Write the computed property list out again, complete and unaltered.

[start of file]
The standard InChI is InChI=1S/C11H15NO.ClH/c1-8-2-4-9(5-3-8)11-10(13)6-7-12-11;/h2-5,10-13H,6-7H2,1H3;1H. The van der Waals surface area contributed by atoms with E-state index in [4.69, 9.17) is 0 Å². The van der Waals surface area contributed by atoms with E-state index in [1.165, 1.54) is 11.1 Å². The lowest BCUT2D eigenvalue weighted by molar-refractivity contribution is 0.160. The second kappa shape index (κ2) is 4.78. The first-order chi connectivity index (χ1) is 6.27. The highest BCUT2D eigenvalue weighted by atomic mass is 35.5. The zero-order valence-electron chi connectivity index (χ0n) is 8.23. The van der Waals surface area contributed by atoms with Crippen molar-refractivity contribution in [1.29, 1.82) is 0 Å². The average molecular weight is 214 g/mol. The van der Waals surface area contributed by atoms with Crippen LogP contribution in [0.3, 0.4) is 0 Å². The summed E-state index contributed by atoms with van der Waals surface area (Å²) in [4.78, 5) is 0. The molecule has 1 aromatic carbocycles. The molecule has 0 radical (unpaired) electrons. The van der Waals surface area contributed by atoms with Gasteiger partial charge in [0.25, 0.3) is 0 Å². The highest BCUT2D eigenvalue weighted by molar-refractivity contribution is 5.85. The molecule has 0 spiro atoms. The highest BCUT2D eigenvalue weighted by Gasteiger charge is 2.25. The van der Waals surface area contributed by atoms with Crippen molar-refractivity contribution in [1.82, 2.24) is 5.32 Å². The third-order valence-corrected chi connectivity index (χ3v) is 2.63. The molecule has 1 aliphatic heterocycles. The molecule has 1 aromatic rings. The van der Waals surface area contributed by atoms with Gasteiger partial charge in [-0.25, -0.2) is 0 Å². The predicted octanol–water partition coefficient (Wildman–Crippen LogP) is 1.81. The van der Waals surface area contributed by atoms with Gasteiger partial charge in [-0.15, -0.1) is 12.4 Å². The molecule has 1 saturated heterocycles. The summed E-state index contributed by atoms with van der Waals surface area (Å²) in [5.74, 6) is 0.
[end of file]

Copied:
The standard InChI is InChI=1S/C11H15NO.ClH/c1-8-2-4-9(5-3-8)11-10(13)6-7-12-11;/h2-5,10-13H,6-7H2,1H3;1H. The van der Waals surface area contributed by atoms with E-state index in [4.69, 9.17) is 0 Å². The van der Waals surface area contributed by atoms with E-state index in [1.165, 1.54) is 11.1 Å². The lowest BCUT2D eigenvalue weighted by molar-refractivity contribution is 0.160. The second kappa shape index (κ2) is 4.78. The first-order chi connectivity index (χ1) is 6.27. The highest BCUT2D eigenvalue weighted by atomic mass is 35.5. The zero-order valence-electron chi connectivity index (χ0n) is 8.23. The van der Waals surface area contributed by atoms with Crippen molar-refractivity contribution in [1.29, 1.82) is 0 Å². The average molecular weight is 214 g/mol. The van der Waals surface area contributed by atoms with Crippen LogP contribution in [0.3, 0.4) is 0 Å². The summed E-state index contributed by atoms with van der Waals surface area (Å²) in [4.78, 5) is 0. The molecule has 1 aromatic carbocycles. The molecule has 0 radical (unpaired) electrons. The van der Waals surface area contributed by atoms with Gasteiger partial charge in [0.25, 0.3) is 0 Å². The highest BCUT2D eigenvalue weighted by molar-refractivity contribution is 5.85. The molecule has 0 spiro atoms. The highest BCUT2D eigenvalue weighted by Gasteiger charge is 2.25. The van der Waals surface area contributed by atoms with Crippen molar-refractivity contribution in [1.82, 2.24) is 5.32 Å². The third-order valence-corrected chi connectivity index (χ3v) is 2.63. The molecule has 1 aliphatic heterocycles. The molecule has 1 aromatic rings. The van der Waals surface area contributed by atoms with Gasteiger partial charge in [-0.25, -0.2) is 0 Å². The predicted octanol–water partition coefficient (Wildman–Crippen LogP) is 1.81. The van der Waals surface area contributed by atoms with Gasteiger partial charge in [-0.15, -0.1) is 12.4 Å². The molecule has 1 saturated heterocycles. The summed E-state index contributed by atoms with van der Waals surface area (Å²) in [5.74, 6) is 0.